How to Determine the Sex of a Kitten | Sexing a Cat

Congratulations for being a purrent! Is it a girl or a boy? Are you sure?

Accurately determining the sex of a kitten is important, and not just to avoid naming mishaps. The likelihood of some health and behavioral problems occurring varies with an individual’s sex. For example, while urinary tract disease is common in all cats, males are at a much higher risk of developing a potentially fatal urinary tract blockage in comparison to females.

Determining the sex (or “sexing” as it is often called) of a kitten isn’t as difficult as you might think, the biggest hurdle in your investigation will probably be keeping kitty calm and unperturbed as you examine his/her posterior.

Let’s take a look at the best way for pet parents to determine, or confirm, the sex of their kittens.

Inspecting their genitalia

If your cat is 8 weeks of age or older, the procedure is fairly straightforward. Pick a time when your cat is most likely to be calm—after a meal is a good bet. Sit on a chair and lightly hold your cat on your lap however he or she feels most comfortable. Gently lift the tail and take a look at your cat’s rear end. Focus on two things:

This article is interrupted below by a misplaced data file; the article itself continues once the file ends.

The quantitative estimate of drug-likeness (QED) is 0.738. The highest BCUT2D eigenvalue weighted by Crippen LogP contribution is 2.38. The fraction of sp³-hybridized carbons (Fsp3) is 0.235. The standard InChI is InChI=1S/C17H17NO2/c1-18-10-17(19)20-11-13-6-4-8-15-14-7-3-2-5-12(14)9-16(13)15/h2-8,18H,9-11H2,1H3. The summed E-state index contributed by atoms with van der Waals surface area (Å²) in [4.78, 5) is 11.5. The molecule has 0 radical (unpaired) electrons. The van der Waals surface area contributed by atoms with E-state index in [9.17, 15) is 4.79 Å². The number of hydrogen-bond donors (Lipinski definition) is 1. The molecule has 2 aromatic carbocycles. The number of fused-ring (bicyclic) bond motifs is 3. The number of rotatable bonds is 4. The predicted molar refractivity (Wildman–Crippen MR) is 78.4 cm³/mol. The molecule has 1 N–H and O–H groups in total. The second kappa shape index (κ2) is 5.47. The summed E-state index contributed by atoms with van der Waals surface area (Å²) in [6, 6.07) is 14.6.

1. The distance between the anus and the genital opening.
  2. The shape of the genital opening.

Notice that the distance between the anus and the opening to the penis in males is bigger in comparison to the distance between the anus and the opening to the vulva in females. Also, the penile opening looks like a circle while the vulvar opening is more of a line.

Here are two features NOT to use when sexing a kitten. The penis itself is not normally visible in male cats and can be very hard to feel, especially in young kittens. And while the testicles should, in theory, be palpable within the scrotum (lying in that space between the anus and penile opening), they may be too small to identify. Also, many kittens are neutered at a very young age these days. Therefore, a lack of testicles doesn’t necessarily mean your kitten is female.

Coat Color

Did you know the color of your kitten may give you a clue to its gender? Almost all (but not ALL) calico (black, white, and orange) and tortoise shell (black and orange) kittens are females. Also, more orange/ginger kittens are male than female.

Once a cat or kitten has been successfully sexed, unless the owner is a cat breeder, it’s important to find a good vet who can spay or neuter this pet.

If you have any doubts as to your cat’s sex, ask your veterinarian to take a look for you. And if you end up being surprised by the answer, have no fear. Cats of both sexes make wonderful, loving companions.

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